Ask Angela: 'Nagging Newlywed' responds to '24 years old, headed to divorce' discussion
An Ask Angela column reader nicknamed “Nagging Newlywed” submitted a question about what to do when you are 24 years old and feel like you’re already headed towards divorce. Her full question, which can be read here, explains that her husband seems disinterested in anything except playing “online shooting games.”
After the column published and after reading through more than 60 reader responses to her question, we were able to talk to Nagging Newlywed about what she plans to do next.
Here are her responses:
Angela: First, I want to thank you for sharing your story. It’s always a little awkward to be so open about something so personal, but people are always looking for ways to improve their marriages, so this is a great topic.
Nagging Newlywed: You’re welcome. I was very surprised at how many people said they’d been in a similar situation. So while it’s not fun, I guess it’s the norm in some ways?
A: I didn’t get the impression that it was the norm for marriage. I don’t think anyone reading your story felt like, “Hey Nagging Newlywed, this is what marriage is, so deal with it!” But, readers did seem to have an immediate connection to and understanding of what you’re going through to some degree.
NN: Yeah, a lot of readers brought up depression. I didn’t mention this in my submission, but I know that my husband has suffered from depression before and I really didn’t put the two (depression and playing online games) together. I saw it strictly as laziness. When they said “depression,” something kind of clicked in my brain.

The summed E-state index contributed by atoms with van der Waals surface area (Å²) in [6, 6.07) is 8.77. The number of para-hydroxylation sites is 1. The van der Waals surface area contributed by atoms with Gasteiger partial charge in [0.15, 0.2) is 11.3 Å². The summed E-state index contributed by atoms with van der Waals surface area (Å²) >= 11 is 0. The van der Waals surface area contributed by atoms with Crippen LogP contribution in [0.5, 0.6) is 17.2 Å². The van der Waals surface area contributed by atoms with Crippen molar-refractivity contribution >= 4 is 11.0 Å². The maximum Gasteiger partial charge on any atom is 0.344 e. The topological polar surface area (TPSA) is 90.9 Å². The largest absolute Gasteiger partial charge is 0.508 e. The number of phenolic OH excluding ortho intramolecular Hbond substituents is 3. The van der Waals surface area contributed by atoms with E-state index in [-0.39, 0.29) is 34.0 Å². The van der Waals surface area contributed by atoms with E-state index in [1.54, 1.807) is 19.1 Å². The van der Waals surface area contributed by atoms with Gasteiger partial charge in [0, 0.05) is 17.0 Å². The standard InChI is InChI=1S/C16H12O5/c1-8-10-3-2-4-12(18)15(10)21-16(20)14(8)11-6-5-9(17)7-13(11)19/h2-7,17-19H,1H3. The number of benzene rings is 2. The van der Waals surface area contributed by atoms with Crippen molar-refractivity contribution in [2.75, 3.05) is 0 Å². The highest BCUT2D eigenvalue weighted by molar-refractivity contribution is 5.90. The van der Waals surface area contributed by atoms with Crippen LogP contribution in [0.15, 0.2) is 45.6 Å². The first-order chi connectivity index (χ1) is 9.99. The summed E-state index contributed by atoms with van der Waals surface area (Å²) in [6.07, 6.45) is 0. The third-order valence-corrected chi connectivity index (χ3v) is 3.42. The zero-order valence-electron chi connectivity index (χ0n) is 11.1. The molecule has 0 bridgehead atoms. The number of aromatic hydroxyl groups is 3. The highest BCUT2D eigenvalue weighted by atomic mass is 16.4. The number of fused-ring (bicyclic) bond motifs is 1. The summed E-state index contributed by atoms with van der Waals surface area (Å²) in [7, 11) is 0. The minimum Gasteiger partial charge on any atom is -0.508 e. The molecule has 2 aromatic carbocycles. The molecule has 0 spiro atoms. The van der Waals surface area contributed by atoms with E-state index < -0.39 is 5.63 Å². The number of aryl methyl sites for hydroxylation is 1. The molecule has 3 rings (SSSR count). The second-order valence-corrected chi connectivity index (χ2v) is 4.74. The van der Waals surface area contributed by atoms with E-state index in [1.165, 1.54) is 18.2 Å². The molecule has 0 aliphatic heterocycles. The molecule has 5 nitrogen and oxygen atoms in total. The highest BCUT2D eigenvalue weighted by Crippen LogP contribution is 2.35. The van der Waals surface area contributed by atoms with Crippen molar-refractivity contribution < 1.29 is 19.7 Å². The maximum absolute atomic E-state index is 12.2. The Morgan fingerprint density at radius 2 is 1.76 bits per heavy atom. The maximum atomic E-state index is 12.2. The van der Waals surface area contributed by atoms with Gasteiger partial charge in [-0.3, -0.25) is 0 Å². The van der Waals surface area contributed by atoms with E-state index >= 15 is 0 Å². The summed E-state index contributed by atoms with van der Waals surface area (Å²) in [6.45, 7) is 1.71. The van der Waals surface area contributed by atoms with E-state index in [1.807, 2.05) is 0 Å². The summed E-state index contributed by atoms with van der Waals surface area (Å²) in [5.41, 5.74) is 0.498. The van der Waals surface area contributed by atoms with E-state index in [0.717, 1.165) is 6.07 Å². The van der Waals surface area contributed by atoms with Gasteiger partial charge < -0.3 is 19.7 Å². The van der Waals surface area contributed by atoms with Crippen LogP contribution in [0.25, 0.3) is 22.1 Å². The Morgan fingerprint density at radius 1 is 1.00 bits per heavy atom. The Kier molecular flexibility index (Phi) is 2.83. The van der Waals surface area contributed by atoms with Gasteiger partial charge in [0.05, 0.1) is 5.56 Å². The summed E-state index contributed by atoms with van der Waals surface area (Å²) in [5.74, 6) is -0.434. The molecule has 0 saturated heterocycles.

A: I thought a lot about that, too. I thought about the maybe romantic (but real) notion of marrying someone “for better or for worse” and is this situation who your husband really is or is this just him at his worst? And if it is, what role can you as his wife play? What do you think?
NN: That question I don’t think I can answer, yet. I know he’s struggling but I don’t know if this struggle is a form of depression. I don’t know if he is depressed or anxious or any of those things. He could just not feel like doing the dishes, you know?
I still feel compelled to do something — as should he. I’m also realizing that I don’t understand mental illness at all and when he first mentioned that he had suffered from depression (before we were married) I should have sought to understand that more.
A: Were there any comments to your original submission that have influenced your thinking or helped you come up with a plan of action?
NN: One commentator asked rhetorically in the comment section, “What is there to save?” and talked about how we didn’t have kids yet and I’m still young so get out of this marriage. Then (another) answered that question on the Ask Angela Facebook page saying “What is there to save? A marriage!”
That phrase has been playing and replaying in my mind ever since. I agree with her. I think a marriage, even this marriage, is worth all of my effort and all of his effort to save. I don’t know that we’ll make it, but I am making plans to see my bishop, a marriage counselor and a lawyer — in that order.
Angela Trusty is a millennial writer who lives and writes about the Latter-day Saint experience. Twitter: askange_column
- LDS Church leaders release letter about...
- What the LDS Church said about the Supreme...
- First Presidency sends letter with counsel...
- Nate Sharp: 'Miraculous events' led to...
- When Satan steals your motherhood
- Tabernacle Choir performs in the rain near...
- 3 religions, 3 approaches to forgiveness in...
- Memorable sermons from LDS leaders in fewer...
- What the LDS Church said about the... 178
- When Satan steals your motherhood 70
- Religious leaders ponder next steps... 59
- Experts: Decision raises religious... 52
- Episcopal bishops seek end to 'unholy... 40
- Where were the Twelve Apostles when... 34
- First Presidency sends letter with... 9
- Washington Cathedral dean on... 8